Gossip. Manipulation. Betrayal. Rejection. Put-downs. One-upmanship. Lies. Drama. These are just some of the qualities you’ll find in an unsafe friend.
How do you know if you’re in relationship with an unsafe friend? An unsafe person cares more about herself than the friendship or friend. Her actions will prove it.
While it’s crucial to identify unsafe friends, it’s equally important to recognize these behaviors in us. When we gossip, hold grudges, harbor jealousy, leave out, or lie, we are the unsafe friend.
What do you do with an unsafe friend? Procdeed with caution!
What do you do if you are the unsafe friend? Proceed to change!
Photo Credit: ©Pexels/Dani Mota
5. Handle Hurt in a Healthy Way - Step One
One of my dearest friends is the former Women’s Ministry Director at my church-and one of the wisest, most godly women I know. Recently I learned of her automatic response when one woman wants to talk about an issue she’s having with another woman.
“Have you talked to her about this before coming to me?”
If the answer is “no”, my friend stops the conversation in its tracks. “I can’t talk to you about this, until you’ve talked to the other person. God says I can’t get involved unless you’ve already tried to work it out.”
Jesus’ instructions to believers who’ve been offended are explicit: “If your brother or sistersinsgo and point out their fault, just between the two of you. If they listen to you, you have won them over” (Matthew 18:15).
More than one woman hasn’t been happy with her response--initially. But my friend’s refusal to get involved has forced countless women to handle hurt in a healthy way; the way God intended. In the end, most are glad they did.
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6. Handle Hurt in a Healthy Way - Step Two
I suspect the reason so many believers don’t go directly to the person who wronged them is the faulty belief that there is no good way to point out a fault.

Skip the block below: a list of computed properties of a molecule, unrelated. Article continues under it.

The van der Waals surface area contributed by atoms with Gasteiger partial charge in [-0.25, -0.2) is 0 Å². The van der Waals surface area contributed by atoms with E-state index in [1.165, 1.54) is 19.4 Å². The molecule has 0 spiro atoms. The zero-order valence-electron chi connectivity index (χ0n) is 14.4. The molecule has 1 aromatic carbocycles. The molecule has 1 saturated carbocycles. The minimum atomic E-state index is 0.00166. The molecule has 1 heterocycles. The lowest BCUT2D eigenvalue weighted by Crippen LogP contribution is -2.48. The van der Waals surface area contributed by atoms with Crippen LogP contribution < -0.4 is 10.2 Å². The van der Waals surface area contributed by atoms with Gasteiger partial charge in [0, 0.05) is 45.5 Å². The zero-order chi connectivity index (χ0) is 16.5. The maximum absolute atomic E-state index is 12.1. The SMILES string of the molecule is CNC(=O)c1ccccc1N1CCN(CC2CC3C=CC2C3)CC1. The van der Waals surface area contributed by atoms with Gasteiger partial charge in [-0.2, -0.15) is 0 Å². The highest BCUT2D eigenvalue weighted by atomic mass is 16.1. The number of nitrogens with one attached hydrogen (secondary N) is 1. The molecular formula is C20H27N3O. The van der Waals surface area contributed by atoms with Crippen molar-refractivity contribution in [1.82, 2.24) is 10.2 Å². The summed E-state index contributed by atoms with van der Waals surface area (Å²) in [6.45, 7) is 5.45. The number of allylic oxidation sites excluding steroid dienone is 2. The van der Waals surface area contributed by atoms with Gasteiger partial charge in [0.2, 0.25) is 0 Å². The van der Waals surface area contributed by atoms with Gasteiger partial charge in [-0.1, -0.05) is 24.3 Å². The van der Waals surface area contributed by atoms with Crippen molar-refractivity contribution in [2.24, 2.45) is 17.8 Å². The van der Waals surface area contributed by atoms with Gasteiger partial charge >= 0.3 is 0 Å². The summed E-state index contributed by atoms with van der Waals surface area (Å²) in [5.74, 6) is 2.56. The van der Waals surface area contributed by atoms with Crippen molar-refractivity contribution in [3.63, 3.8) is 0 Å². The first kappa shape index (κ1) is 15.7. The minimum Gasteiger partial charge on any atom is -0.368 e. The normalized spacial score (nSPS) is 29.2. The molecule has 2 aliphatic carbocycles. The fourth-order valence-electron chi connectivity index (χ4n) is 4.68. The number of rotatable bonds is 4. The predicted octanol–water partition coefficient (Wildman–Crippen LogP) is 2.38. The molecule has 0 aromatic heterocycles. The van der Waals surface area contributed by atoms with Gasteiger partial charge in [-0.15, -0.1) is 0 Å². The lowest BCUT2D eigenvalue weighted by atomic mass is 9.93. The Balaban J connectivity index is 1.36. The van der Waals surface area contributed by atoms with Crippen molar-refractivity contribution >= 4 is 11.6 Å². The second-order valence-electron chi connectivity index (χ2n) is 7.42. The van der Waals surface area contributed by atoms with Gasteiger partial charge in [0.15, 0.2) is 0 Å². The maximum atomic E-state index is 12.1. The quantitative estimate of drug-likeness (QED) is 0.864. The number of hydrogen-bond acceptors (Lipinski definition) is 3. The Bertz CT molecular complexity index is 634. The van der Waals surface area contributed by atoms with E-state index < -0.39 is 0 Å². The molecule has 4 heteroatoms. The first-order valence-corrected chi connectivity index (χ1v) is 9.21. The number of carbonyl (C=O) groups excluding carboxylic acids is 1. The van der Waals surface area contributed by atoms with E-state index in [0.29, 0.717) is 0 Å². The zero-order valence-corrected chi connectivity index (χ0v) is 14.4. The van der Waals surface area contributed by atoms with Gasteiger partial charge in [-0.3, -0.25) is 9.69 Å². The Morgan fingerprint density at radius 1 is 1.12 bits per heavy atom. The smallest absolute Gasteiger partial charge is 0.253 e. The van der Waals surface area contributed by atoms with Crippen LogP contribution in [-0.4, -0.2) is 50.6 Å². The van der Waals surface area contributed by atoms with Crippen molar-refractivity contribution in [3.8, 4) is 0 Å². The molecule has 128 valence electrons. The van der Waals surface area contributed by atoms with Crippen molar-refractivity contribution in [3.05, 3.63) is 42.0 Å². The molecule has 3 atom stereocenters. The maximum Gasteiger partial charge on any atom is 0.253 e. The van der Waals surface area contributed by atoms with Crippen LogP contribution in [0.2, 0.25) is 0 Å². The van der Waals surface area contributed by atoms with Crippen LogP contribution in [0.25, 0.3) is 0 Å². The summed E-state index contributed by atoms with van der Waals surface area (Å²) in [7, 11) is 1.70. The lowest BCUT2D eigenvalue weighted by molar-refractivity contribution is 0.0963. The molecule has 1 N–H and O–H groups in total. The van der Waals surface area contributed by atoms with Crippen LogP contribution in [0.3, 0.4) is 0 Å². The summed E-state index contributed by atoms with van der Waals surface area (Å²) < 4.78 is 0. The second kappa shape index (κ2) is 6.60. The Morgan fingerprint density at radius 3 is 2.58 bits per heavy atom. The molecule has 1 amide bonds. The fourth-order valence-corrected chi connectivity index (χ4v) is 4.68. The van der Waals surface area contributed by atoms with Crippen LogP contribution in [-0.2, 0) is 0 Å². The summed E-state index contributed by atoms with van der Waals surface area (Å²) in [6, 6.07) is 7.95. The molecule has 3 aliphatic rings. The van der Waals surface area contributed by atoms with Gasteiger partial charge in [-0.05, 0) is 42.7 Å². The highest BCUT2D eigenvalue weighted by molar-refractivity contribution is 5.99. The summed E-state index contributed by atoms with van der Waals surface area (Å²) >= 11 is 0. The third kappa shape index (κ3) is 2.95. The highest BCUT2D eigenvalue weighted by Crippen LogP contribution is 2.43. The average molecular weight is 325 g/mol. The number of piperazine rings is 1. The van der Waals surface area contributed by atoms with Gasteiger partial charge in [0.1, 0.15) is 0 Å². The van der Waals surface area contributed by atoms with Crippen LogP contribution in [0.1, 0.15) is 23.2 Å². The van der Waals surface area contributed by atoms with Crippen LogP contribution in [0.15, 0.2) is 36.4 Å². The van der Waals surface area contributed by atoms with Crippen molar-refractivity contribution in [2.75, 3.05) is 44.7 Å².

But there is.
- Start by affirming the relationship (“I value our friendship. I value you.”)
- State the facts (“When you said______________”, When I found out I wasn’t invited”, etc.…)
- Share your feelings or thoughts (I felt ______________; I thought__________)
- Wait for their response. (Their response will indicate what you do next--if anything)
- Forgive and move on (either as closer friends, or with the realization that the friendship is not one that should be close).
Photo Credit: ©Unsplash/Evan Kirby
7. Understand Different Types of Friendships
All people are created equal; all friendships are not.
Some friends are in our lives for mutual encouragement, some for mentoring, and some friends grace our lives for a moment. God uses each of these types of friendship. Healthy people know which friend falls into which category.
Picture the various types of friendship like this:
- Mutual Friends: Equal giving and receiving
- Mentor Friends: One friend gives more than the other
- Momentary Friends: Level of giving varies, but longevity is for a season
When we correctly assess the type of friendship our friends fall into, expectations are realistic and we’re freed to love other women for who they are, just as they are.
Friendship is one of God’s very best gifts--a gift we all need. The beautiful unfolding of friendship happens best when we choose friends wisely, handle hurt biblically, and assess friendships accurately.
Donna Jones: Donna Jones is a national speaker, author and pastor’s wife who is blessed with good friends. But she’s also a woman who knows what it feels like to be hurt by friends. Donna considers coffee an essential food group, and she’s the mom of three young adult kids who frequently sit on her kitchen counter, just to chat. Connect with Donna and find out about her free online Bible studies at www.donnajones.org or on Instagram @donnaajones.